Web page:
There are certain polymers out there that can be classified as millable or machinable. When millable plastics are needed for the aggressive environments encountered by oil and gas equipment, the challenge to find a suitable polymer becomes even harder.
As you know, polymers behave very differently from metals. One aspect of that behavior involves the glass transition temperature. In this blog post, we are going to focus on the glass transition temperature of thermoplastics.
This blog post represents the second installment in a series of posts on thermal analysis techniques for polymers. In part 1 we discussed differential thermal analysis, thermomechanical analysis, and dynamic mechanical analysis.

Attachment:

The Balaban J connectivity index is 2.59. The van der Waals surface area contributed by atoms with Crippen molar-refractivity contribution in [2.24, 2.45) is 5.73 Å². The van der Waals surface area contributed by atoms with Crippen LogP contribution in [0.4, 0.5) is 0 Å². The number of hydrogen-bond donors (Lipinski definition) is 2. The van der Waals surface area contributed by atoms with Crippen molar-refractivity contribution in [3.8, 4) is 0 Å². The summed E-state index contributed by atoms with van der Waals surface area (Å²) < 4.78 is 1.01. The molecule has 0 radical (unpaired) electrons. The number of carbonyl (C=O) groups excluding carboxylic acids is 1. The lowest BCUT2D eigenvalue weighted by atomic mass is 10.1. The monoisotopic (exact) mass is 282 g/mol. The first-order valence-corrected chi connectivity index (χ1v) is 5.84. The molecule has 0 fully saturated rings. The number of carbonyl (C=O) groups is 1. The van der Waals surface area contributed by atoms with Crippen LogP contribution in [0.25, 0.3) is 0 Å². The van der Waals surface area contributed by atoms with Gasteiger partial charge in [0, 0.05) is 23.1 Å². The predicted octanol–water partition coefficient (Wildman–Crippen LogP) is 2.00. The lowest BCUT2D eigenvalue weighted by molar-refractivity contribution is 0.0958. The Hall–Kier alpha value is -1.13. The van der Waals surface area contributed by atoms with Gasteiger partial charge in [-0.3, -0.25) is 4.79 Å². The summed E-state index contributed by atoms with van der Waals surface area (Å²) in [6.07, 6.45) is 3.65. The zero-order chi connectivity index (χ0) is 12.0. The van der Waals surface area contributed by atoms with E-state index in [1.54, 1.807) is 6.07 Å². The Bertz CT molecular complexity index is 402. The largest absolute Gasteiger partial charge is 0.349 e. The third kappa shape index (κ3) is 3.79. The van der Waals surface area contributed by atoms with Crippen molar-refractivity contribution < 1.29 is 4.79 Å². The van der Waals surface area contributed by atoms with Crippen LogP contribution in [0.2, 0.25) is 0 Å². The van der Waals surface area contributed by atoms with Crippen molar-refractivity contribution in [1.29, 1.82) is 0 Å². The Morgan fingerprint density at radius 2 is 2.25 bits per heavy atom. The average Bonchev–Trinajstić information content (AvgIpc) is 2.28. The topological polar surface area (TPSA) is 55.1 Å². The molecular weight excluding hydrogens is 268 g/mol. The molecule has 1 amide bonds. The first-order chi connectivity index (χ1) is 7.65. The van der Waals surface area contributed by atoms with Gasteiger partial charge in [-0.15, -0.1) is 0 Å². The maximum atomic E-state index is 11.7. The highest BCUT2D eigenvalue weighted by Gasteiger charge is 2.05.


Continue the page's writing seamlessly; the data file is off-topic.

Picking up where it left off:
In this blog post, we are going to start a discussion about the most common thermal analysis techniques used to investigate the properties of polymers. In part 1 of this series, our focus will be on:
- differential thermal analysis
- thermomechanical analysis; and
- dynamic mechanical analysis
This discussion will include how these tests are performed and what kind of properties can be determined from the resulting data.
Polyimide, typically abbreviated as PI or referred to tradenames such as Vespel, Plavis and Duratron-PI, is the second most powerful high temperature engineering polymer on the market today, right behind Celazole. In this blog post, we are going to discuss the characteristics and uses of this powerful high-performance polymer.
Extreme polymers are known for their performance at high temperatures that other polymers just cant handle. In this blog post, we’ll take a look at PBI the highest performing thermoplastic on the market today.
High temperature polymers are divided into two categories: amorphous and semi-crystalline.